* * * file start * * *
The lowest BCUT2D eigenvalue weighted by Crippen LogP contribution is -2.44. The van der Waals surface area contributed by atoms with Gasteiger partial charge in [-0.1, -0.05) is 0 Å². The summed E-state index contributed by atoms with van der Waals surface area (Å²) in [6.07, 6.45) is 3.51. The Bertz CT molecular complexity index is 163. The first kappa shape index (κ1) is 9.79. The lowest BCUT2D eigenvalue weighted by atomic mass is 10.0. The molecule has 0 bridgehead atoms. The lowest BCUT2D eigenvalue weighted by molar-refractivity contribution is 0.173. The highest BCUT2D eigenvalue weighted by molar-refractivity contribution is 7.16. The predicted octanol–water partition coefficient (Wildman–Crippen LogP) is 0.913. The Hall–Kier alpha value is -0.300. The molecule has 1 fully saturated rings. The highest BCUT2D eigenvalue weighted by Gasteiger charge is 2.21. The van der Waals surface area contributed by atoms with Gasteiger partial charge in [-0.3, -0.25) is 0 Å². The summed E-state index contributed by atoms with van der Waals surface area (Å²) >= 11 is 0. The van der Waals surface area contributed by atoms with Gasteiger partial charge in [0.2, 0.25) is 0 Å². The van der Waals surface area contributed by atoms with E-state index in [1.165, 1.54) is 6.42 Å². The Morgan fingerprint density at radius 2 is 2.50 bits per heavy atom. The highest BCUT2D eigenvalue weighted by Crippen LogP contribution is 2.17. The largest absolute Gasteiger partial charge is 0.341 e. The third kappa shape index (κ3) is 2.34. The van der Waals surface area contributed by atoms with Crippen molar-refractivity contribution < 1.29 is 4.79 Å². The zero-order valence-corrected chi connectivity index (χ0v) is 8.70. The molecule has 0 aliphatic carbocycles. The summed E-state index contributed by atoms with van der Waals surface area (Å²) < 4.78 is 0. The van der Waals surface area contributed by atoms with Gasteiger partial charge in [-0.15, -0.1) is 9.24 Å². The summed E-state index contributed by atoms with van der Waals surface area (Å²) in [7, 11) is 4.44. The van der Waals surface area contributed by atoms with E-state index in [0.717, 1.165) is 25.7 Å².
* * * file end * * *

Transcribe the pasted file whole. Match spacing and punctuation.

The lowest BCUT2D eigenvalue weighted by Crippen LogP contribution is -2.44. The van der Waals surface area contributed by atoms with Gasteiger partial charge in [-0.1, -0.05) is 0 Å². The summed E-state index contributed by atoms with van der Waals surface area (Å²) in [6.07, 6.45) is 3.51. The Bertz CT molecular complexity index is 163. The first kappa shape index (κ1) is 9.79. The lowest BCUT2D eigenvalue weighted by atomic mass is 10.0. The molecule has 0 bridgehead atoms. The lowest BCUT2D eigenvalue weighted by molar-refractivity contribution is 0.173. The highest BCUT2D eigenvalue weighted by molar-refractivity contribution is 7.16. The predicted octanol–water partition coefficient (Wildman–Crippen LogP) is 0.913. The Hall–Kier alpha value is -0.300. The molecule has 1 fully saturated rings. The highest BCUT2D eigenvalue weighted by Gasteiger charge is 2.21. The van der Waals surface area contributed by atoms with Gasteiger partial charge in [-0.3, -0.25) is 0 Å². The summed E-state index contributed by atoms with van der Waals surface area (Å²) >= 11 is 0. The van der Waals surface area contributed by atoms with Gasteiger partial charge in [0.2, 0.25) is 0 Å². The van der Waals surface area contributed by atoms with E-state index in [1.165, 1.54) is 6.42 Å². The Morgan fingerprint density at radius 2 is 2.50 bits per heavy atom. The highest BCUT2D eigenvalue weighted by Crippen LogP contribution is 2.17. The largest absolute Gasteiger partial charge is 0.341 e. The third kappa shape index (κ3) is 2.34. The van der Waals surface area contributed by atoms with Crippen molar-refractivity contribution < 1.29 is 4.79 Å². The zero-order valence-corrected chi connectivity index (χ0v) is 8.70. The molecule has 0 aliphatic carbocycles. The summed E-state index contributed by atoms with van der Waals surface area (Å²) < 4.78 is 0. The van der Waals surface area contributed by atoms with Gasteiger partial charge in [-0.15, -0.1) is 9.24 Å². The summed E-state index contributed by atoms with van der Waals surface area (Å²) in [7, 11) is 4.44. The van der Waals surface area contributed by atoms with E-state index in [0.717, 1.165) is 25.7 Å².